Education in America will make you crazy. There is hardly a part of it that is not corrupted by ideology and contaminated by sophistical thinking.

What could be simpler to understand than recess? When you’re talking about little children, you’re talking about puppies. They need to run around until they fall down laughing on the grass. Exertion to the point of exhaustion -- that may be the most important thing they do each day.

Well, if you know anything about our Education Establishment, you know they schemed to get rid of recess. Oh yes. That’s the way their minds work. (Recess would calm the kids down, take away their anxiety and ADHD. They might want to study; and maybe they wouldn’t need all that Ritalin and Title I intervention. Apparently, some powerful people didn't want those results.)

Consider, there are public schools that have not had a recess in three decades. That’s pathetic. But here’s where it gets really twisted. What was the reasoning behind this ban?

According to Slate, “Every minute of the school day has been scrutinized for its instructional value -- and recess, a break from instruction, often didn’t survive the scrutiny. It was, by definition, a waste of time.”

When the Atlanta public schools got rid of recess, their superintendent famously and foolishly said, “We are intent on improving academic performance. You don't do that by having kids hanging on the monkey bars.”

Atlanta, of course, is Ground Zero for one of the country’s biggest cheating scandals. There’s surely a connection. You have ideological commissars pursuing secret agendas that don’t value academic achievement.

The arguments against recess came down to this: What, you want the kids to play kickball when they’re failing math? 

Yes, that is exactly what an intelligent school wants.

Research indicates that children “learn more efficiently  when information is spaced out -- when it is distributed over time…. High performing East Asian schools have famously long school days -- but much of the extra time is taken up by recess, not instruction.”  

Repeated studies have shown that when recess is delayed, children pay less and less attention. They are more focused on days when they have recess. A major study in Pediatrics found that children with more than 15 minutes of recess a day were far better behaved in class than children who had shorter recess breaks or none at all.”

Who could have guessed?

Besides, all they’re doing in most public schools is wasting time. They pretend to teach arithmetic with “Reform Math”, which doesn’t work. They pretend to teach reading with Whole Language, which doesn’t work. They pretend to teach knowledge with Constructivism, which doesn’t work. So you have schools that are dedicated to wasting time, hours and hours of time every day. If officials ordered a 15- or 30-minute recess, they might have a blemish on their record of totally wasted days.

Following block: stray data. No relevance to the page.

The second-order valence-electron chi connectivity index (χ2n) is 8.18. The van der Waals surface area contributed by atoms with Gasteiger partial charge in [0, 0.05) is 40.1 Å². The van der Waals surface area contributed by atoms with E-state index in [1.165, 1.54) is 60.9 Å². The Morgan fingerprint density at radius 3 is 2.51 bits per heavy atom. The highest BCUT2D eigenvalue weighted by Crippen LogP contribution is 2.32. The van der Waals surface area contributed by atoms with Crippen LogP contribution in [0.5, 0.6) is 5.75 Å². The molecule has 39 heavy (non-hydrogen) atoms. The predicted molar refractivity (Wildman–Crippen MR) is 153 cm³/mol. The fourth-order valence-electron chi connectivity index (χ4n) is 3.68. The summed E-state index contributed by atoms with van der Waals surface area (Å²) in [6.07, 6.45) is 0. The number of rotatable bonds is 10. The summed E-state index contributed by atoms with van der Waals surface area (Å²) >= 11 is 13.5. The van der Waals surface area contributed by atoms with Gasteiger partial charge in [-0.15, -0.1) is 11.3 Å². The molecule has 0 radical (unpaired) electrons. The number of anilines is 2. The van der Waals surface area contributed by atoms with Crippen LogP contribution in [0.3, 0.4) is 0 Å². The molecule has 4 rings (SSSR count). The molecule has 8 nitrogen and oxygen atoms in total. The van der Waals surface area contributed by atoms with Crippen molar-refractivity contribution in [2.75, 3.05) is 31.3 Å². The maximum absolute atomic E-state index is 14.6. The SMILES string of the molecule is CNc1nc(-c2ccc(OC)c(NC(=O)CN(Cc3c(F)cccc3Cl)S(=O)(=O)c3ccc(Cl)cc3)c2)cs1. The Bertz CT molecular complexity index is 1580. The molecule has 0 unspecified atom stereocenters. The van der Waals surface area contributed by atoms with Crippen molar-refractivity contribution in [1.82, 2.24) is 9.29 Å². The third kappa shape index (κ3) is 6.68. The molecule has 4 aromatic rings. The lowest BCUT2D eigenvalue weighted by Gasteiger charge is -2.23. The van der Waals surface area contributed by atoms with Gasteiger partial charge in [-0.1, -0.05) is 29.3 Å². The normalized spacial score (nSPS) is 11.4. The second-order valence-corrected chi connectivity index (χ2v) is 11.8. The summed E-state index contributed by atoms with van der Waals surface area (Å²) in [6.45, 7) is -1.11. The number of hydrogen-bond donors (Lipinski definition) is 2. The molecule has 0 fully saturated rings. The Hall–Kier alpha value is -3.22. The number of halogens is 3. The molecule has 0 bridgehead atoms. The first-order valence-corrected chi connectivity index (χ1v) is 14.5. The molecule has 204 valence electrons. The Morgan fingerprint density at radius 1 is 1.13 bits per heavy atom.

But that was the thinking for several decades. According to a 2000 newspaper article, "Nearly forty percent of the nation's 16,000 school districts have either modified, deleted, or are considering deleting recess… School districts in Atlanta, New York, Chicago, New Jersey, and Connecticut are opting to eliminate recess, even to the point of building new schools in their districts without playgrounds.”

Slate recently reported: “Numerous surveys have found recess time declining… The numbers show a clear trend: The more minority students a school has, and the lower the income level of their parents, the less time allotted for recess -- nearly half of poor children go all day without it. They don’t even have anywhere to have it: In Chicago, nearly 100 elementary and middle schools have no playgrounds at all…”

Isn’t that a clear case of ganging up on the people who can least defend themselves? Next, the Education Establishment will claim these kids are doing badly because of low budgets!

So, does anyone believe that our Education Establishment really thought that recess is unnecessary. Rather, isn’t it more logical to suspect that getting rid of recess was just another component in the overall strategy of dumbing down the schools, much like getting rid of phonics and multiplication tables? In any case, dumbing-down is what the policy accomplished. 

Finally, saner minds started to notice and there is now a reaction. And our Education Establishment is now boldly, if somewhat fatuously, rediscovering the obvious.

The new science of recess says that recess isn’t a waste of time at all. “Having recess is much, much, much better than not having recess,” says Anthony Pellegrini, a professor of educational psychology at the University of Minnesota who’s written extensively on the subject. “That’s unequivocal, I feel. That’s a no-brainer.”

The American Association of Pediatrics recently issued an impassioned statement on the “play deprivation” experienced by children in poverty.

That’s good news for children squirming in their seats. 

As a final note, Montessori schools and classical academies tend to incorporate physical movement into their routine pedagogy. One of the most successful phonics programs has children jumping up to sing songs.

Keep their brains active. Keep their bodies active. The need for all this has never been in question. The question is why we have so many people trying to subvert the most effective approaches. 

Bruce Deitrick Price explains educational theories and methods on his site Improve-Education.org